The pulse beneath his hand reminded him there were worse things that could have happened to him today, not many, considering how he felt right now, but there were certainly some. A door opened and closed above him, and he heard voices on the stairs. The voices were female, and Leo guessed they belonged to Mac’s neighbors, a mother and daughter who lived across the hall.
He eyed the entrance. He couldn’t sit here all day, despite the sudden urge to curl into a ball and be damned with everything. He was only supposed to be on his lunch break, and he’d already spent a good amount of time thoughtfully selecting his ex-lover the perfect sandwich and standing in line for his salted caramel mocha. Ex-lover. That sounded pretty damn final.
I should have taken back the damn sandwich.
He blew out a heavy breath and got to his feet. He’d save the self-pity for the evening and have a full-on Bridget-Jones moment with a tub of ice cream and a breakup playlist. He straightened his tie. Not really his style. More likely popcorn and horror movies. As much as he’d love to see Mac chopped up into little pieces right now, it was never going to happen.
I’d never get away with it. He sniffed a laugh. Watching Freddy or Jason hack up a few people might help a bit, he figured. He sighed. He needed to get a grip, get back to the office, and hope to God nobody asked him how Mac was doing.
Fastening the button on his suit jacket, Leo prepared himself for the rush of cold. He pushed open the door to the block and stepped outside. Fresh air swirled around him, and he took a moment to appreciate how invigorating the sensation was. Breathing deeply, he stood tall. Despite the solid feeling still lingering inside his chest, he felt somewhat comforted by the chilled world before him. He rubbed at his chest and took the three steps down to the sidewalk. There he stopped as a cold shiver worked its way up his spine toward his collar and beneath his hairline. It was a strange feeling, but one he welcomed. For some reason, it felt right.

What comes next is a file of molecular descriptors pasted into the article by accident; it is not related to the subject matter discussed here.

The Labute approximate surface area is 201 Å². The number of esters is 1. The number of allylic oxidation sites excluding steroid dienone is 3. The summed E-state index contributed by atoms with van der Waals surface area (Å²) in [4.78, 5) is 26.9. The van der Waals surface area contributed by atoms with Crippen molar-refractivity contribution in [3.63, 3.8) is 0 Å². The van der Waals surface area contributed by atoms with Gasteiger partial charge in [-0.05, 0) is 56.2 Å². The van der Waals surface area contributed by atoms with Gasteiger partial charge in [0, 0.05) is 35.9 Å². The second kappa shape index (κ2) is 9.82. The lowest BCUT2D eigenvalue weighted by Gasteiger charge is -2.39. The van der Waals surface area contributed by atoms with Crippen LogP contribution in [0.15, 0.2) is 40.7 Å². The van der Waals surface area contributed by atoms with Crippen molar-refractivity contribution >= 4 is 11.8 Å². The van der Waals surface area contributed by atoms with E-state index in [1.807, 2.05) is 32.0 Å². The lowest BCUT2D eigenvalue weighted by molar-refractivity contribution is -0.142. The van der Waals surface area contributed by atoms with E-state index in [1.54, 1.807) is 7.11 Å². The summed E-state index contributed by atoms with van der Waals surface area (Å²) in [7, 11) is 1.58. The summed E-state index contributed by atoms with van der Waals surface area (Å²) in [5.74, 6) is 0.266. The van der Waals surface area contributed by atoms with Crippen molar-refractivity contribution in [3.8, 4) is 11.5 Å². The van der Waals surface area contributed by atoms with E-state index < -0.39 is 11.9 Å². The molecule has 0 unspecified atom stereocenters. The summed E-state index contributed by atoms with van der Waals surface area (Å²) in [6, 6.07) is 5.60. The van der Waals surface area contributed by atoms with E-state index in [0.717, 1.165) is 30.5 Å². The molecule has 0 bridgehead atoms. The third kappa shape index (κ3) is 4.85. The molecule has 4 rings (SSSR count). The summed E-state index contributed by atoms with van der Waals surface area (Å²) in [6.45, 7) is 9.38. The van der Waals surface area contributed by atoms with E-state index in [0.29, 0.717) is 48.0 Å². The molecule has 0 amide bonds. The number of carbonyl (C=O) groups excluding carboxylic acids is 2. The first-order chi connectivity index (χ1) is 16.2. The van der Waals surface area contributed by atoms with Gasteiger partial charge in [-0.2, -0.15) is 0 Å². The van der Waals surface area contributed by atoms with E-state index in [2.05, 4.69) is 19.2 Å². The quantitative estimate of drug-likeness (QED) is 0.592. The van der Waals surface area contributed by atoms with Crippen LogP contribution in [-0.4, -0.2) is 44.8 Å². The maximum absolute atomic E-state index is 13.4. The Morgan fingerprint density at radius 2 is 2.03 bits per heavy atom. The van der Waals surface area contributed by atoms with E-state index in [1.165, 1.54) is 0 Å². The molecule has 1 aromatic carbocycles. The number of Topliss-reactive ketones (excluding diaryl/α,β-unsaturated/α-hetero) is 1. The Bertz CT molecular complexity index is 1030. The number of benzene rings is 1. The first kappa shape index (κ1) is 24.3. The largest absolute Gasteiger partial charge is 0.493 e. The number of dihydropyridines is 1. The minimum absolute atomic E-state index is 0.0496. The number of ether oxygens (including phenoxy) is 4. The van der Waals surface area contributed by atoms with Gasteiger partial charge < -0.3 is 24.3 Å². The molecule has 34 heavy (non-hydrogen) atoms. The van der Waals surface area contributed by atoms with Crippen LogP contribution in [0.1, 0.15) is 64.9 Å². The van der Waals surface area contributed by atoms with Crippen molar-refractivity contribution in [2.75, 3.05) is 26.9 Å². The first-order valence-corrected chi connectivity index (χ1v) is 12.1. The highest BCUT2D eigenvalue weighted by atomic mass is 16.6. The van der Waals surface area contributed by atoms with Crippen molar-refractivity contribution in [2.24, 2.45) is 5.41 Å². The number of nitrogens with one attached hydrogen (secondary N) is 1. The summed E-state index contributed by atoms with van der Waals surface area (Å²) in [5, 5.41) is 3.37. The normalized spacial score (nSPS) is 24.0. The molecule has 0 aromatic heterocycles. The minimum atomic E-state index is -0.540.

People walked past him, wrapped in their warm coats, hats, gloves, and scarves as they hurried through the snow. A gust of wind caused the white flakes to twist and turn, and Leo narrowed his eyes as a flash of blue spiraled in front of him. Rubbing his eyes, he dismissed the spark of color. He was tired, but he still had lots to do back at the office. If he could, he’d have ditched the presentation in favor of something else, but as it was, not only was the presentation important to Mac, Leo’s future at Harding’s Toys also rested on it.
He glanced up and down the sidewalk and settled his gaze on a man walking toward him. The man stood out from the other people on the street. He didn’t rush like the people around him, who looked as if they were running from the cold in search of a hiding place. In fact, he seemed to enjoy it. He wore a short coat open over a pale blue shirt and dark jeans. His skin was fair, even more so set against his dark hair, and softened by the trimmed growth across his jaw. Something familiar leapt in Leo’s chest, but he was sure he had never seen the man before. He watched as blue spirals seemed to dance around the man, then their eyes met ever so briefly.
Clearly, Leo was imagining things, because the icy cold that had gripped his heart since leaving Mac’s apartment made way for sparks of heat. This didn’t happen to him, not like this. Sure he’d ogled plenty of handsome men, some had been downright fuckable, but never had a reaction been so strong to a simple stranger on the street. He was well and truly in lust.
A smile curled the man’s full mouth, and he looked over his shoulder. Leo’s attention was drawn beyond the man as someone seemingly slipped in the snow. The man’s smile widened as a second person fell on their ass behind him, then a third. Others stopped to help the fallen people, but all the man did was simply glance at Leo as he passed him. Intrigued, Leo stepped out. What happened next was a blur as his feet slipped from under him and he fell forward. His head hit the ground and all he remembered thinking was how shitty his day was turning out.